Speech Technology Magazine

Virtual Assistants Make Speech Technology Relevant Worldwide

Customers everywhere are growing increasingly comfortable talking to IVAs
By Nancy Jamison - Posted Apr 24, 2017
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For decades, those of us in the speech technology world have tried to demonstrate the relevancy of our industry. It’s been a long progression from the early days of replacing touch tone input on interactive voice response (IVR) units to the speech-driven applications we see today. But with the advancements in deep neural networks (DNNs), artificial intelligence (AI), Big Data, and related technologies, intelligent virtual assistants (IVAs), chatbots, and in-home VA appliances are now ensuring speech technology’s place in history.

As former editor in chief David Myron pointed out in the Editor’s Letter for Speech Technology’s winter 2016 issue, there has been no shortage of innovation, and thanks to the technological leaps noted above, people are more aware and appreciative of speech technology. You are only as good as your worst application, and for years, speech-enabled IVR had a terrible reputation. But this has changed; across speech-enabled, self-help customer interaction channels, there are solid examples of speech apps doing a great job, enhancing the customer experience and driving real business results for enterprises.

Furthermore, though speech-enabled IVRs quickly gained traction in the United States, the more sophisticated and conversational IVAs and bots are springing up just as fast globally. Take Greece, for example, where all four of the major banks and all three mobile operators have deployed conversational self-service in the contact center, and some are piloting conversational social messengers and IVAs. For example, Eurobank has served more than 4 million customers since the debut of Omilia's conversational self-service solution. The solution exceeded numerous technical metrics, notably achieving greater than 94 percent semantic accuracy. Most importantly, the bank experienced human agent cost savings of approximately three euros for every one spent and recorded 85 percent customer satisfaction with its conversational self-service function. What’s more, 82 percent of customers said that they’d recommend using this platform.

Another great example can be found at the Radisson Blu Edwardian Hotels in London. Using Aspect Software technology, the hotel chain launched a “virtual host” service for hotel desks. Available at 12 Edwardian Hotels, “Edward” is an interactive text response (ITR) mobile SMS concierge service that was launched as a fun and personalized way for hotel guests to interact with the brand and have their service requests handled. Edward greets guests, remembers previous interactions if they’ve contacted him before, and allows them to use natural, conversational language to do numerous things, including checking and requesting hotel amenities—such as towels or room service, getting information about local bars and restaurants, and even expressing complaints—simply by sending a text message. Edward also is capable of having a dialogue with a customer and incorporates previous context into the dialogue. He even occasionally shows a sense of humor.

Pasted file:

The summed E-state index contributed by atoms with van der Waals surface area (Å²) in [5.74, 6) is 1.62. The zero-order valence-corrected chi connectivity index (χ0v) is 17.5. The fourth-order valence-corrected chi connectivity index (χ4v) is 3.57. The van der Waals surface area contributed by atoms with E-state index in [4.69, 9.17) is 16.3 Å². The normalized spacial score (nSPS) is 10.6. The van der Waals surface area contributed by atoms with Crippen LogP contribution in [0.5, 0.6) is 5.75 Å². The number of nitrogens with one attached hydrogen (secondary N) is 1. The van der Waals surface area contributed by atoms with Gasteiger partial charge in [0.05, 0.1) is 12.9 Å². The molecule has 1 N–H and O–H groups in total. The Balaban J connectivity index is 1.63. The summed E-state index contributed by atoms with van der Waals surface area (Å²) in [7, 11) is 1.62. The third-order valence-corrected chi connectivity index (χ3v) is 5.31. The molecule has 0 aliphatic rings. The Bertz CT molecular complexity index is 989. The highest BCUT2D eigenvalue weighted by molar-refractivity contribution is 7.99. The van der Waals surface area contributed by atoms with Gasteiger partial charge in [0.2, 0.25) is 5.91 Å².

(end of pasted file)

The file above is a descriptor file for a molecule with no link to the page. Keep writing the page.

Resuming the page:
Two months after Edward’s launch, Aspect combed through the recorded interactions, categorized them, and found some pretty interesting results. Seventy-five percent of the sentences texted to Edward could be deflected from the front desk staff. Most of these (59 percent of the total) were divided between pleasantries that Edward could respond to automatically, general FAQs that could evoke a canned response, and personalized account questions that required a dip into CRM data associated with that phone number. Sixteen percent were service requests that could be forwarded to appropriate staff members, such as housekeeping or maintenance, without involving the front desk staff. Thirteen percent were not autonomous and referred to other texts, requiring context.

Then there is the work done globally by Nuance Communications with its Nina IVA. As just one example, within three months of deploying Nina at Swedbank, the IVA was handling 30,000 interactions a month, with a first contact resolution rate of 78 percent. That number has swelled to more than 50,000 per month today, the equivalent of 30 live agents.

This is just a smattering of examples. IVAs can provide a rich channel of customer interaction that in many cases can handle complete and complex customer inquiries, and they are getting better over time. With customer acceptance and usage of speech interfaces at an all-time high, expect to see increasingly capable and interesting assistants. 


Nancy Jamison is a principal analyst in customer contact at Frost & Sullivan. She can be reached at nancy.jamison@frost.com; follow her on Twitter @NancyJami.

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